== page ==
Sumeru or Sineru is the name of the central world-mountain in Buddhist cosmology. Etymologically, the proper name of the mountain is Meru (Pāli Neru), to which is added the approbatory prefix su-, resulting in the meaning "excellent Meru" or "wonderful Meru".
The concept of Sumeru is closely related to the Hindu mythological concept of a central world mountain, called Meru, but differs from the Hindu concept in several particulars.
According to Vasubandhu's Abhidharmakośabhāṣyam, Sumeru is 80,000 yojanas tall.
The exact measure of the yojana is uncertain, but some accounts put it at about 24,000 feet, or approximately 4-1/2 miles, but other accounts put it at about 7-9 miles.
It also descends beneath the surface of the surrounding waters to a depth of 80,000 yojanas, being founded upon the basal layer of Earth. Sumeru is often used as a simile for both size and stability in Buddhist texts.
Sumeru is said to be shaped like an hourglass, with a top and base of 80,000 yojanas square, but narrowing in the middle (i.e. , at a height of 40,000 yojanas) to 20,000 yojanas square.
Sumeru is the polar center of a mandala-like complex of seas and mountains.
The square base of Sumeru is surrounded by a square moat-like ocean, which is in turn surrounded by a ring (or rather square) wall of mountains, which is in turn surrounded by a sea, each diminishing in width and height from the one closer to Sumeru.
There are seven seas and seven surrounding mountain-walls, until one comes to the vast outer sea which forms most of the surface of the world, in which the known continents are merely small islands.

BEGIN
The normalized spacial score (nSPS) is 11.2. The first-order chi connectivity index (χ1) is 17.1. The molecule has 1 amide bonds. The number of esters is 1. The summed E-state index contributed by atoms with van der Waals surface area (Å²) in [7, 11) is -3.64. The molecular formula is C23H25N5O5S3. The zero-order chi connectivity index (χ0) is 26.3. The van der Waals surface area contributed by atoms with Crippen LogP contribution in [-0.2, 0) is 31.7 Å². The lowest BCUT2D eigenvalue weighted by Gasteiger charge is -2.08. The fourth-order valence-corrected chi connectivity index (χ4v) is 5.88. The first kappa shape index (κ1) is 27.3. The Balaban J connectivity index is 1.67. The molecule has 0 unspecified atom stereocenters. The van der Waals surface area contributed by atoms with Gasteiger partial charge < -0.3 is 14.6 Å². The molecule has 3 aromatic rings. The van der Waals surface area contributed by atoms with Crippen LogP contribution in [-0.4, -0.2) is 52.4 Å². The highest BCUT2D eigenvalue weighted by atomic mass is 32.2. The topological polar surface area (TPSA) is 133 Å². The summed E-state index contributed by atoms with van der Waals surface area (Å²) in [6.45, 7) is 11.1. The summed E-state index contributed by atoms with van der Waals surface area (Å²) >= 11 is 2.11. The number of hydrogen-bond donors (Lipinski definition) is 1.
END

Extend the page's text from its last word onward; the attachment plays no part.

The known world, which is on the continent of Jambudvipa, is directly south of Sumeru.
The dimensions stated in the Abhidharmakośabhāṣyam are shown in the table below: The 80,000 yojana square top of Sumeru constitutes the Trāyastriṃśa "Heaven" (devaloka), which is the highest plane in direct physical contact with the earth.
The next 40,000 yojanas below this Heaven consist of sheer precipice, narrowing in like an inverted mountain until it is 20,000 yojanas square at a heigh of 40,000 yojanas above the sea.
From this point Sumeru expands again, going down in four terraced ledges, each broader than the one above.
The first terrace constitutes the "Heaven" of the Four Great Kings and is divided into four parts, facing north, south, east and west.
Each section is governed by one of the Four Great Kings, who faces outward toward the quarter of the world that he supervises. 40,000 yojanas is also the height at which the Sun and Moon circle Sumeru in a clockwise direction.
This rotation explains the alteration of day and night; when the Sun is north of Sumeru, the shadow of the mountain is cast over the continent of Jambudvīpa, and it is night there;
at the same time it is noon in the opposing northern continent of Uttarakuru, dawn in the eastern continent of Pūrvavideha, and dusk in the western continent of Aparagodānīya.
Half a day later, when the Sun has moved to the south, it is noon in Jambudvīpa, dusk in Pūrvavideha, dawn in Aparagodānīya, and midnight in Uttarakuru.
The next three terraces down the slopes of Sumeru are each longer and broader by a factor of two.
They contain the followers of the Four Great Kings, namely nāgas, yakṣas, gandharvas, and kumbhāṇḍas.
The names and dimensions of the terraces on the lower slopes of Sumeru are given below:
Below Sumeru, in the seas around it, is the abode of the Asuras who are at war with the Trāyastriṃśa gods.